Like yesterday's proverb about ferit-perit, today's saying depends on a lovely little play on words in Latin that is impossible to translate directly into English. The words spiramus and speramus differ only by a single vowel, and this similarity in sound reinforces the meaning of the proverb: to breathe, spirare, is to hope, sperare.
In a modified form, this proverb provides the state motto of South Carolina: Dum spiro, spero; While I breathe, I hope.
In English, we have many words which are derived from the Latin root spir-. Some of these are words related to physical breathing (respiration, aspirated, etc.), while other words are related to the breath as the mysterious force of life itself. The word "spirit," for example, comes from this root.
There are not so many English words which derive from the Latin word spes, meaning "hope," and sperare, "to hope." There are, however, two words which provide both sides of the hope-coin, so to speak. On the one hand, there is despair (desperation, etc.), which is from the Latin word desperare, to be "out of hope." Yet there is also prosper (prosperous, prosperity, etc.), which is from the Latin prosperare, to "make somebody happy, to bestow hope." This is not a very commonly used word in English, with the exception of the Vulcan greeting known to all Trekkies: Live long and prosper.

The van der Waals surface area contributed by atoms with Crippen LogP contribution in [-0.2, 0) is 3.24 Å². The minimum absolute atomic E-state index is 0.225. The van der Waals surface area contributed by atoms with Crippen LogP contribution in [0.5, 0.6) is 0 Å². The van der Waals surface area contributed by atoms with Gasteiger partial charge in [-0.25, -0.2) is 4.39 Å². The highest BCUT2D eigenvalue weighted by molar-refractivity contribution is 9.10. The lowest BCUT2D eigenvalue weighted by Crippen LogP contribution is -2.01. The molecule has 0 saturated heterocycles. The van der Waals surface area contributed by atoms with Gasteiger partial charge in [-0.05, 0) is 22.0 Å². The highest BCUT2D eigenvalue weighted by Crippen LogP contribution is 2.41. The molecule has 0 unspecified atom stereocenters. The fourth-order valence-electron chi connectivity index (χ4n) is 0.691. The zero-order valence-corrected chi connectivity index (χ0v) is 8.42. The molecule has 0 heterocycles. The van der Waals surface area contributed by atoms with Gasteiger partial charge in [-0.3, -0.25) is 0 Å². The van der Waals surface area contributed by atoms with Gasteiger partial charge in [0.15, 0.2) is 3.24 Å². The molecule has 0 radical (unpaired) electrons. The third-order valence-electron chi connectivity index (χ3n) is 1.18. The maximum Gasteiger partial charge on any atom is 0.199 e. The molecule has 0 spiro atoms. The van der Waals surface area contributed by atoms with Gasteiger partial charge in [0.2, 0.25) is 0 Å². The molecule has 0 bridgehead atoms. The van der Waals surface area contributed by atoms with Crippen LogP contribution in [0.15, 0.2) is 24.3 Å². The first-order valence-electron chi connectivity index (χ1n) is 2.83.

So if we wanted to come up with an English version of this saying that tried to echo the Latin word play, we could say: "With every respiration, we feel no desperation." Yeah, I know. Translation is a DOOMED enterprise. So instead of worrying too much about the English, just file the Latin away for future reference - it's easy to remember, precisely because of the word play: Dum spiramus, speramus.
And here is today's proverb read out loud:
1035. Dum spiramus, speramus.
The number here is the number for this proverb in
If you are reading this via RSS: The Flash audio content is not syndicated via RSS; please visit the Latin Audio Proverbs blog to listen to the audio. You can also hear this saying read aloud at a Polish website: Władysława Kopalińskiego Słownik wyrazów obcych i zwrotów obcojęzycznych (weblink). Note the GENIUS Polish rendering: póki tchu, póty otuchy. Nice!